Coronavirus: No new deaths and 32 new confirmed cases in Ireland

Coronavirus: No new deaths and 32 new confirmed cases in Ireland
Public travelling on the Luas a day after mandatory wearing of facemasks was introduced Picture: Niall Carson/PA Wire
Additional reporting by Juno McEnroe and Press Association

There were no new deaths from the coronavirus reported in Ireland today by the Health Protection Surveillance Centre (HPSC). 

Heath authorities did confirm however 32 new cases of Covid-19. 

This brings the total number of cases in Ireland since the outbreak began to 25,670. 

The death toll remains 1,746. 

Speaking about the new data, Dr Dr. Ronan Glynn, Acting Chief Medical Officer, Department of Health reminded the public to stay informed about public health guidance and symtptoms about the disease. 

Dr Glynn said: “Knowing the symptoms of Covid-19 and making contact with your GP immediately is a crucial component to us identifying and containing this disease.

“Symptoms associated with COVID-19 can be similar to other common ailments. I would urge anyone experiencing symptoms to assume it is COVID-19, in the first instance, until a GP or test tells you otherwise.

The new figures come as the government face continued calls to further regulate the arrival of tourists in Ireland from air travel. 

Currently visitors are expected to isolate for 14-days upon arrival however anecdotal reports of tourists failing to do so have been common. 

Tánaiste Leo Varadkar said today that attempts in other countries to introduce mandatory quarantines for arrivals had not worked well.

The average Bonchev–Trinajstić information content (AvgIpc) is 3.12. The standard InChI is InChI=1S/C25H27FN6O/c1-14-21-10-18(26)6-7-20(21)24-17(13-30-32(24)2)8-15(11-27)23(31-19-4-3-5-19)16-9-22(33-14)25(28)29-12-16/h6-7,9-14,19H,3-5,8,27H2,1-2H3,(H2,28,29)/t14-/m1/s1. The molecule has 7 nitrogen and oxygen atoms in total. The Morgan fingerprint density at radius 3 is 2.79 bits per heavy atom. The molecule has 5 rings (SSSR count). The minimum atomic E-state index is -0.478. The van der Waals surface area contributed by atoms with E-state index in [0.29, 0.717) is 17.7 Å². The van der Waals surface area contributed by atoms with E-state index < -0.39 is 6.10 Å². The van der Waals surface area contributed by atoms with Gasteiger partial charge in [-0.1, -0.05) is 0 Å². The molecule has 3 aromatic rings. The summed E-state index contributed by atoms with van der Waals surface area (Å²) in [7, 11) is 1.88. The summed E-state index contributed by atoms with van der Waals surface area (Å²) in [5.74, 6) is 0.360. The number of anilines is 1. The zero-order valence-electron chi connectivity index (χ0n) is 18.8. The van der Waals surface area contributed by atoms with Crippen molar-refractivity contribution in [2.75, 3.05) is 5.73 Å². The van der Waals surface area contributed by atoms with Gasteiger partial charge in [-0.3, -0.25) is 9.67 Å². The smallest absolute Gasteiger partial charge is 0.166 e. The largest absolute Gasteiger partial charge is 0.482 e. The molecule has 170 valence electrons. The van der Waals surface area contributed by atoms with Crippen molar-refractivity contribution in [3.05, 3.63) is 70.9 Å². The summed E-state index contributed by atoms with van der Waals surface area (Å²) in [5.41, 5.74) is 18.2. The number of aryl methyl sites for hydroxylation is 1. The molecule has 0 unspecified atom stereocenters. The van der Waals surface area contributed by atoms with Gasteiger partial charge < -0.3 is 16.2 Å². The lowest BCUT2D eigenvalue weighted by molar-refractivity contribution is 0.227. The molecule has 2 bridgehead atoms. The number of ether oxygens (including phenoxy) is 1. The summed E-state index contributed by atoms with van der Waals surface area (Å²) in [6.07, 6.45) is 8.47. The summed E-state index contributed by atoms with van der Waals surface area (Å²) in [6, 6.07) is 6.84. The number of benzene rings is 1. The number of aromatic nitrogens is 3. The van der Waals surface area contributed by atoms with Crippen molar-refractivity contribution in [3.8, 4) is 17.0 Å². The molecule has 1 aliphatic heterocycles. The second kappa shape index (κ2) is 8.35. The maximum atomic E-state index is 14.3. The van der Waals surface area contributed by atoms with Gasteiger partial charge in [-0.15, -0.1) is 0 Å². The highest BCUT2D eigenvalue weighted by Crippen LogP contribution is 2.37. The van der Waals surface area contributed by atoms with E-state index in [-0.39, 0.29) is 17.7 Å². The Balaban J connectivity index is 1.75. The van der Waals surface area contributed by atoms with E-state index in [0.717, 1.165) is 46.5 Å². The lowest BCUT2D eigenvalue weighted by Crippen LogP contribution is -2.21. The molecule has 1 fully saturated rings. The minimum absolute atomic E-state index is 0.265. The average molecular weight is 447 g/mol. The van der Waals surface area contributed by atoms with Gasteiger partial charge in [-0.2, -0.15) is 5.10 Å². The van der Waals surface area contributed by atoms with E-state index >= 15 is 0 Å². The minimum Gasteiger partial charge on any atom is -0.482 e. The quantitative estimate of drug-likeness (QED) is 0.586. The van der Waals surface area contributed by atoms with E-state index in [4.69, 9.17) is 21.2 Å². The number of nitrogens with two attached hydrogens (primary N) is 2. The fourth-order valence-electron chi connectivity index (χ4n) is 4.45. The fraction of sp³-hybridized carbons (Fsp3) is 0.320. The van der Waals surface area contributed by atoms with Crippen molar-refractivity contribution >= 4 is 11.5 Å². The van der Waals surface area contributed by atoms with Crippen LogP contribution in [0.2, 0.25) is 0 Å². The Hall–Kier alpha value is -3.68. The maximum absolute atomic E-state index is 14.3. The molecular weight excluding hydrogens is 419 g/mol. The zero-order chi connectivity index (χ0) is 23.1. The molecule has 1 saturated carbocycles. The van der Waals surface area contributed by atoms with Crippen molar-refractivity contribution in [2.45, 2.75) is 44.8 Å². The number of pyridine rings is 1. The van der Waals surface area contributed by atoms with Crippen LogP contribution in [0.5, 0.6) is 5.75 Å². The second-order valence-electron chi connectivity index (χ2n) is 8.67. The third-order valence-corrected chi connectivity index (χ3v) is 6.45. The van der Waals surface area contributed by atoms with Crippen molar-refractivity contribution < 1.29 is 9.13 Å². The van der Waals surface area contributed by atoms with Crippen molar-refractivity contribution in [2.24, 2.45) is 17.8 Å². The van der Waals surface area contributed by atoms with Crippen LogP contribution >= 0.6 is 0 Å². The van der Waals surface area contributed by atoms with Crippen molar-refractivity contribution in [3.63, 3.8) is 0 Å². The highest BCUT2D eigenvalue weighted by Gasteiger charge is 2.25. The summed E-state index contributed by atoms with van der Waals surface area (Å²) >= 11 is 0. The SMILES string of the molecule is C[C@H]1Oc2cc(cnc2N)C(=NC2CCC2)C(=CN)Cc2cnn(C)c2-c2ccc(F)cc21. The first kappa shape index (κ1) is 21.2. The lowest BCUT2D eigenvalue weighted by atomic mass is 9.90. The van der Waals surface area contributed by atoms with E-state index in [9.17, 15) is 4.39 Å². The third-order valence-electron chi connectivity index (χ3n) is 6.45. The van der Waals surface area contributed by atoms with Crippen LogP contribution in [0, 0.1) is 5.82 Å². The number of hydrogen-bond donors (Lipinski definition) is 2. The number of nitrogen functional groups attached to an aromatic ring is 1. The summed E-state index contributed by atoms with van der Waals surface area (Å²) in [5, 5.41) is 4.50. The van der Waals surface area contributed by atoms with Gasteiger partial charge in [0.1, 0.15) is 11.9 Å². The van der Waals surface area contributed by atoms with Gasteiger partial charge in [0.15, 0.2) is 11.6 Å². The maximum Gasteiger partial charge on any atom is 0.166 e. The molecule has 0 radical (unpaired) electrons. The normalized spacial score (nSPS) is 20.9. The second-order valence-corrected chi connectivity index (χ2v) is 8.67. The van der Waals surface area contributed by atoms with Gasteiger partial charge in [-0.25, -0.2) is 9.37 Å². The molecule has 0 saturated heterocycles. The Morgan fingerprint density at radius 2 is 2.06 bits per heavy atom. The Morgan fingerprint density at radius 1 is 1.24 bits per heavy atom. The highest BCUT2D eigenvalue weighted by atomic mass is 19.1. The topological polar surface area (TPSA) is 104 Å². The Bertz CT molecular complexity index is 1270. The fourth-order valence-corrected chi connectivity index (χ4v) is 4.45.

Mr Varadkar said efforts to do so had “turned out to be a bit of a disaster” in Australia.

Yesterday Acting chief medical officer Dr Ronan Glynn said that, from a public health perspective, mandatory quarantine would be a “desirable measure” but it was up to the Government to decide given the wider implications.

Mr Varadkar said the Department of Health and Government have insisted mandatory quarantine would not be practical.

The Fine Gael leader said: "The objective was to flatten the curve, suppress the virus, it was never to eliminate the virus. New Zealand thought they'd done that and they haven't-

they now have new cases every day.

“Australia tried mandatory quarantine and it turned out to be a bit of a disaster. The centres, the hotels in which they quarantine people became clusters for infection and now Melbourne is in a second lockdown.” 

Mr Varadkar said the Government intends on publishing a ‘green list’ of countries where it safe to travel to and from without having to quarantine next week.

Meanwhile, TDs were warned today to expect a surge in demand for mental health services after the lockdown. 

In a submission to the Covid-19 Committee, advocacy group Mental Health Ireland also said that the virus has “had an extraordinary impact on the mental health and quality of life of the Irish people”.

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